He said Ahwatukee businessman Rande Leonard, owner of the storage facility on Gila Reservation land at 32nd Street and Pecos Road, is continuing his plan to construct a pipeline that will bring water from a Salt River Project canal located on the reservation to Club West and even the Foothills Golf Course if it is ever needed there.

Leonard has formed a company that would own the pipeline and collect a transmission fee from whoever ends up owning Club West Golf Course. That owner would also have to pay Salt River Project for the water. Gee said the project is now in the engineering stage.

Leonard estimates the work can be completed late next year.

It needs to be since the line must be laid before the South Mountain Freeway is finished.

The Arizona Department of Transportation agreed to install two sleeves that will enable the transmission pipe to be installed beneath the freeway.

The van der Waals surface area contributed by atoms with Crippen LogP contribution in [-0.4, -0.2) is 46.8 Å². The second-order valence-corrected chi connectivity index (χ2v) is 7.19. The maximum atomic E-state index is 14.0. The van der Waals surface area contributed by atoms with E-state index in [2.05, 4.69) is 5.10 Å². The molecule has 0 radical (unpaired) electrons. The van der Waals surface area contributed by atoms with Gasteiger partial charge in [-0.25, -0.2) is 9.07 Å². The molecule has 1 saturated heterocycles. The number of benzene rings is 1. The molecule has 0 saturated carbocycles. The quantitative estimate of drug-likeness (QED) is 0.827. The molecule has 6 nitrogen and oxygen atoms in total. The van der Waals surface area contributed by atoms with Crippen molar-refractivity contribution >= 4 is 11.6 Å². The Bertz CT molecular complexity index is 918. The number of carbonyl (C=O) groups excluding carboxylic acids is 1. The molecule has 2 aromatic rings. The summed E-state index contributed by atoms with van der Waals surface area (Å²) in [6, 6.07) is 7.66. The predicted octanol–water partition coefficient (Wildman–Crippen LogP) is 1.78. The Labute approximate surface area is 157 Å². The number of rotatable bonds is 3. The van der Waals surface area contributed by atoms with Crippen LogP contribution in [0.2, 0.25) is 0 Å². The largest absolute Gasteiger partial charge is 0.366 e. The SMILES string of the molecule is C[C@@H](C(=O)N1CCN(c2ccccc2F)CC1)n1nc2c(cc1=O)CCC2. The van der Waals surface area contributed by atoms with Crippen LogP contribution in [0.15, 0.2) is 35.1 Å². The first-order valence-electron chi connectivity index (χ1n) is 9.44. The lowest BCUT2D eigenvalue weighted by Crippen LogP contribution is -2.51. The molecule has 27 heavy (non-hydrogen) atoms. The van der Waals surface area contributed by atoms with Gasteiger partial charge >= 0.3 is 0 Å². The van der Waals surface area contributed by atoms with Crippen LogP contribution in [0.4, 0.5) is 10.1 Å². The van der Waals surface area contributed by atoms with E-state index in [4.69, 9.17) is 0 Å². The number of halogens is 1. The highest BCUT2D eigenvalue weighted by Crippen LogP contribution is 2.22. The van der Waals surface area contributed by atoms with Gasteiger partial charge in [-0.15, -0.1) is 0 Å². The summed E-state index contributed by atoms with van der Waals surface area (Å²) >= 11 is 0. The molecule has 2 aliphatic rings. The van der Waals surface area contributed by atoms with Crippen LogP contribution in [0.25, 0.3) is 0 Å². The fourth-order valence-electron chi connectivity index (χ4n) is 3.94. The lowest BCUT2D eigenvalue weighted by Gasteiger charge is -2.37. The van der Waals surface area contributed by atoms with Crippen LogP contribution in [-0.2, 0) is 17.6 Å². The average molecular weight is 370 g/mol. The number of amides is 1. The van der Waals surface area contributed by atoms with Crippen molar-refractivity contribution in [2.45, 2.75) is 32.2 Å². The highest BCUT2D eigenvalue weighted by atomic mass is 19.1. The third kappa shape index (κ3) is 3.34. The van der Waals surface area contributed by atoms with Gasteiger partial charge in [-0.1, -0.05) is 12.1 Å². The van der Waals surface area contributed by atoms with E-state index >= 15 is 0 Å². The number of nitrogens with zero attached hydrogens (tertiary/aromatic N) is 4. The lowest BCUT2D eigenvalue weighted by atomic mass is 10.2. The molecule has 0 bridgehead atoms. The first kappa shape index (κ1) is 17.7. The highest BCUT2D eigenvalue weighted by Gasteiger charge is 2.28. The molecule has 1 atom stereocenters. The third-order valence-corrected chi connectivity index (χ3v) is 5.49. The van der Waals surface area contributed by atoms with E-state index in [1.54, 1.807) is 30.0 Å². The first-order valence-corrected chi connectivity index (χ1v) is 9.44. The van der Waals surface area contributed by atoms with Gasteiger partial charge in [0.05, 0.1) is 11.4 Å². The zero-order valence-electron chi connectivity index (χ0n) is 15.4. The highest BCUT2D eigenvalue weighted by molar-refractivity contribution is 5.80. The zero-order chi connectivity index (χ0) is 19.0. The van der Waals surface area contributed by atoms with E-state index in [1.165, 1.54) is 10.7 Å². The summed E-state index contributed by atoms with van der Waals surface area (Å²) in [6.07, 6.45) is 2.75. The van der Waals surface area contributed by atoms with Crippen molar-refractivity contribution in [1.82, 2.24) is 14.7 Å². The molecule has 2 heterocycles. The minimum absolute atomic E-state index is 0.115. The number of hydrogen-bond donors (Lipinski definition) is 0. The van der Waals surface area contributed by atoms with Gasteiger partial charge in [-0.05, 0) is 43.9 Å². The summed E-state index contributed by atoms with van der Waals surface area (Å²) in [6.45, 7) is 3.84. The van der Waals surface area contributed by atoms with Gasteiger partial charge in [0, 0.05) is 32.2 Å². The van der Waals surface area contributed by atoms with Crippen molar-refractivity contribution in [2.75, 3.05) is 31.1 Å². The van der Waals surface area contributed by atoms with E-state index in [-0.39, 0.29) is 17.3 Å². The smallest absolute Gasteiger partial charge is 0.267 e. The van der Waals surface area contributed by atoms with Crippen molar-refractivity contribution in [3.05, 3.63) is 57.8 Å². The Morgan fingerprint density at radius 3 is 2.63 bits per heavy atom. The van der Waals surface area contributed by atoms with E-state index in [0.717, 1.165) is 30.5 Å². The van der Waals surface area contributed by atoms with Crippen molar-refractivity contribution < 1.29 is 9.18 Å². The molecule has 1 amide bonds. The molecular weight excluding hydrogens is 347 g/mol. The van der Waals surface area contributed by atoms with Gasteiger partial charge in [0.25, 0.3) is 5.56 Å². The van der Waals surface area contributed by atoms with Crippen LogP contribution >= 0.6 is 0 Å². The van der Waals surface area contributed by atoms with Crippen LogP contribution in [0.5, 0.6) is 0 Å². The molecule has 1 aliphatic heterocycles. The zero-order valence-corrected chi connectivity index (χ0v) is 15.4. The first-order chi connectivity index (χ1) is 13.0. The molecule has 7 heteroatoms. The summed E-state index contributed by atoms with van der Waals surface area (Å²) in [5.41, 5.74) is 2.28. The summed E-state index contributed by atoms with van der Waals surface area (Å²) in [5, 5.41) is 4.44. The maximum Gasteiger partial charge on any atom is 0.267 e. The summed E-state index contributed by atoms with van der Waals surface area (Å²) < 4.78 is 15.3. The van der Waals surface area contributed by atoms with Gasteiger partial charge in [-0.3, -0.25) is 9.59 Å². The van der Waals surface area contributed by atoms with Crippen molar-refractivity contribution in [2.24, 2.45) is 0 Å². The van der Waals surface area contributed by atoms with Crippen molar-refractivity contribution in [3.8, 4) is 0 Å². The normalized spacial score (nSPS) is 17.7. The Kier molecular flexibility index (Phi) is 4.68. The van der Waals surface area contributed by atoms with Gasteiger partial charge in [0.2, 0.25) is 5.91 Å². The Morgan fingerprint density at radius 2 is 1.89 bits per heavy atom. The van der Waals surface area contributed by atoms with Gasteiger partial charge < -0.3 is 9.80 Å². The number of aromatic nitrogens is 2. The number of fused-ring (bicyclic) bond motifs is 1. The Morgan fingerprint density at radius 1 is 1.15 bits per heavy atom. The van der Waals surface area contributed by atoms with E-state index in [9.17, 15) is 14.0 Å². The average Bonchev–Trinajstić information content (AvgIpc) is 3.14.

That agreement came as the result of neogitations organized by state Rep. Jill Norgaard, city Councilman Sal DiCiccio and Ahwatukee Village Planning Committee Chair Chad Blostone.

The cost of city water has been an issue for Gee at Club West. Two years ago, he said he could no longer afford more than $700,000 a year in city water bills, so he shut down irrigation to the site.

That led to a lawsuit by the Club West HOA board, which dropped the suit last December after Breuninger had virtually restored the site’s lush greenery and opened it for golf.

In late 2016, Club West resident Jim Lindstrom launched a detailed effort to have residents buy the course, but he failed to interest enough homeowners to buy into the effort.

Breuninger approached Gee about a year ago while Breuninger was awaiting sentence for his third extreme DUI conviction in eight years.

Court records show he was convicted of a misdemeanor extreme DUI in 2008, pleaded guilty to a second extreme DUI in 2011 and was arrested a third time for extreme DUI in 2015.